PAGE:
Letters to the Editor

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Editor:

If anyone knows about discriminatory housing practices, it would be Helen Sause ("The facts about Measure A," June 26). For years, she worked for the San Francisco Redevelopment Agency. "Redevelopment" was the successor term to "urban renewal," and, whatever the term, those theories of land development produced racially discriminatory events such as the mass dislocation of African-Americans in San Francisco’s Fillmore District, the subject of an excellent PBS documentary, and racially exclusionary public housing projects such as Cabrini Green in Chicago.

If the land development theories that Sause advocates lived up to the promises, then we should expect to see no automobile gridlock in San Francisco (or Manhattan), MUNI trains and buses that always run on time, consistently clean, safe and uncrowded BART trains, and an ample supply in San Francisco (and Manhattan) of affordable multifamily housing. But we don’t.

The reality about Measure A, in contrast to Sause’s purported "facts," is that over the past several decades, any developer serious about building affordable multifamily housing could have bypassed Measure A under state law, by submitting a density bonus application to the city of Alameda. Until just recently, none ever did.

And as an aside, Alameda has steadily grown more racially diverse since Measure A was approved by voters.

Sause steadfastly refuses to acknowledge both of these points, despite seeming to appear otherwise very knowledgeable about these matters. I don’t know what her ulterior motive is, but Alameda residents would be wise to take her comments with a large grain of salt.

David Howard

Editor:

I just wanted to let you know that I appreciated Gil Michaels’ recent column ("How to Practice Spiritual Fundamentalism," July 10). It is rare to see a clear dispassionate exposition of the history of the term.

It’s too bad that one extreme, Professor Eliot’s "social work Christianity," was answered by another extreme, "The Fundamentals." To me, both miss the point: Eliot forgets that without loving God and his Creation, our basis for loving others will quickly erode to narcissism; "The Fundamentals" reduce Christianity to a set of doctrines (which is legalism), forgetting that Christianity and all true religion is concerned primarily with the state of our hearts, and our relationship with God and other people, not doctrine.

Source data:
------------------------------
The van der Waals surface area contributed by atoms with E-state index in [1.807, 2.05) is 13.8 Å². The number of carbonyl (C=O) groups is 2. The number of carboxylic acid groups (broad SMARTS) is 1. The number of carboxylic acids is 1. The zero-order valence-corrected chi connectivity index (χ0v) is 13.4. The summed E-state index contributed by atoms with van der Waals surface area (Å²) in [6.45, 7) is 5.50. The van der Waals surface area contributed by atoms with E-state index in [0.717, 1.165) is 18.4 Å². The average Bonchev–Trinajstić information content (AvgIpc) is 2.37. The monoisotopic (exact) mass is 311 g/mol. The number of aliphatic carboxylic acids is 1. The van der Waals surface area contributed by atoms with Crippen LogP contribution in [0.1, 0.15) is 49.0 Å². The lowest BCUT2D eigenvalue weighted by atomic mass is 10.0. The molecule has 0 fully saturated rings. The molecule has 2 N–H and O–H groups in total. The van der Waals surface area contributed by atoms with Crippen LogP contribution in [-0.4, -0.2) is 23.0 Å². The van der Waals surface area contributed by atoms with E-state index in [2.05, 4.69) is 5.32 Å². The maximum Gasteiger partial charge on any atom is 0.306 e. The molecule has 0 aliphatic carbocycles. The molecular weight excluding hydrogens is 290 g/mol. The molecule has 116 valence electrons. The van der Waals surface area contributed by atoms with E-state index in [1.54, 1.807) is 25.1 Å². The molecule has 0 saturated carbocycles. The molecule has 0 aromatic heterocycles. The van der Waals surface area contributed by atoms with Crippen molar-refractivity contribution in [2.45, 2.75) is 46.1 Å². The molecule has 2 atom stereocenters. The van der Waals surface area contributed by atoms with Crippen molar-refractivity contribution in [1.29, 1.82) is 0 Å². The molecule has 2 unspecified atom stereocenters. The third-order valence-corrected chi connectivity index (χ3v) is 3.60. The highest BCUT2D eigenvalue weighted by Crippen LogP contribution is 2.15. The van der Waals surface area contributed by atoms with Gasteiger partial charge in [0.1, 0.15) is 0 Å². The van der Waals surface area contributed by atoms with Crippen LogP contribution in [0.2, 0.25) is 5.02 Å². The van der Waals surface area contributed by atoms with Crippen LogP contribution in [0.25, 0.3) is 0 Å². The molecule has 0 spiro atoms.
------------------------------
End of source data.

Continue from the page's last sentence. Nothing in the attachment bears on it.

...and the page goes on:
Another extreme is that of "materialist fundamentalism," which asserts that matter is all that exists, that the transcendental is an illusion, that consciousness is simply a story we tell ourselves, and that our reality is merely the result of a long series of accidents. A point of view with a very sad, lonely ending.

In the Episcopal-Anglican tradition, we deliberately follow the "via media," taking the extremes seriously, but striving to find a middle way which balances them. If you’d like to see this in action, I invite you to visit Christ Episcopal Church at Grand and Santa Clara and spend some time with us.

Charles Rogerson, Ph.D.

The Alameda Sun also received a copy of City Manager John Russo’s reply to Norman La Force’s letter.

 

Mr. La Force:

Thank you for once again sharing your policy views with the level of dignity, circumspection, and regard for the truth for which you are well known both within the environmental community and among Bay Area policy makers in general.

John Russo, City Manager

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